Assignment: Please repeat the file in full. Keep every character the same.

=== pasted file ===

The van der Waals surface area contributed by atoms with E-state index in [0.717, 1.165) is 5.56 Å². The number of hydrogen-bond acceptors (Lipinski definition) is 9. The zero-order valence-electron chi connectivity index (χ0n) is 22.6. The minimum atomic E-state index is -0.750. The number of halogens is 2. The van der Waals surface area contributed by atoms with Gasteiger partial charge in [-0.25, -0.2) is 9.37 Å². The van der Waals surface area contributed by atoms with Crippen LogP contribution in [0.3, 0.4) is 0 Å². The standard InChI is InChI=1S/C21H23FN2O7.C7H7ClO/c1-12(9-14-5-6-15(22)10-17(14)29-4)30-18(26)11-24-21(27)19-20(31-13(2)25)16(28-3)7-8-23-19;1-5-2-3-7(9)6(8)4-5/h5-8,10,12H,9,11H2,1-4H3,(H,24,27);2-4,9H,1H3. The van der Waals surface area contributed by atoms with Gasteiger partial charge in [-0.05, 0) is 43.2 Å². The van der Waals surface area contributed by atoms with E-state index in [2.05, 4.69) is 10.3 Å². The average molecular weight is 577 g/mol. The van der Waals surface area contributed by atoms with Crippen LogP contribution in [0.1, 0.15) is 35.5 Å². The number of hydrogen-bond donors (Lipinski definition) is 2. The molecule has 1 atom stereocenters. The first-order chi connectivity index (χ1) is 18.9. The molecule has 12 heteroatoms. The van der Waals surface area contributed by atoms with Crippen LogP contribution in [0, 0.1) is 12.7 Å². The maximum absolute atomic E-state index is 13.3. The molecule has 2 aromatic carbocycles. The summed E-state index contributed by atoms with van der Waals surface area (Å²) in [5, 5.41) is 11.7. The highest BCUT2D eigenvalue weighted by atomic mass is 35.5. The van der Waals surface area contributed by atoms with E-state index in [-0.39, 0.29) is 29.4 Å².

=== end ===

The van der Waals surface area contributed by atoms with E-state index in [0.717, 1.165) is 5.56 Å². The number of hydrogen-bond acceptors (Lipinski definition) is 9. The zero-order valence-electron chi connectivity index (χ0n) is 22.6. The minimum atomic E-state index is -0.750. The number of halogens is 2. The van der Waals surface area contributed by atoms with Gasteiger partial charge in [-0.25, -0.2) is 9.37 Å². The van der Waals surface area contributed by atoms with Crippen LogP contribution in [0.3, 0.4) is 0 Å². The standard InChI is InChI=1S/C21H23FN2O7.C7H7ClO/c1-12(9-14-5-6-15(22)10-17(14)29-4)30-18(26)11-24-21(27)19-20(31-13(2)25)16(28-3)7-8-23-19;1-5-2-3-7(9)6(8)4-5/h5-8,10,12H,9,11H2,1-4H3,(H,24,27);2-4,9H,1H3. The van der Waals surface area contributed by atoms with Gasteiger partial charge in [-0.05, 0) is 43.2 Å². The van der Waals surface area contributed by atoms with E-state index in [2.05, 4.69) is 10.3 Å². The average molecular weight is 577 g/mol. The van der Waals surface area contributed by atoms with Crippen LogP contribution in [0.1, 0.15) is 35.5 Å². The number of hydrogen-bond donors (Lipinski definition) is 2. The molecule has 1 atom stereocenters. The first-order chi connectivity index (χ1) is 18.9. The molecule has 12 heteroatoms. The van der Waals surface area contributed by atoms with Crippen LogP contribution in [0, 0.1) is 12.7 Å². The maximum absolute atomic E-state index is 13.3. The molecule has 2 aromatic carbocycles. The summed E-state index contributed by atoms with van der Waals surface area (Å²) in [5, 5.41) is 11.7. The highest BCUT2D eigenvalue weighted by atomic mass is 35.5. The van der Waals surface area contributed by atoms with E-state index in [-0.39, 0.29) is 29.4 Å².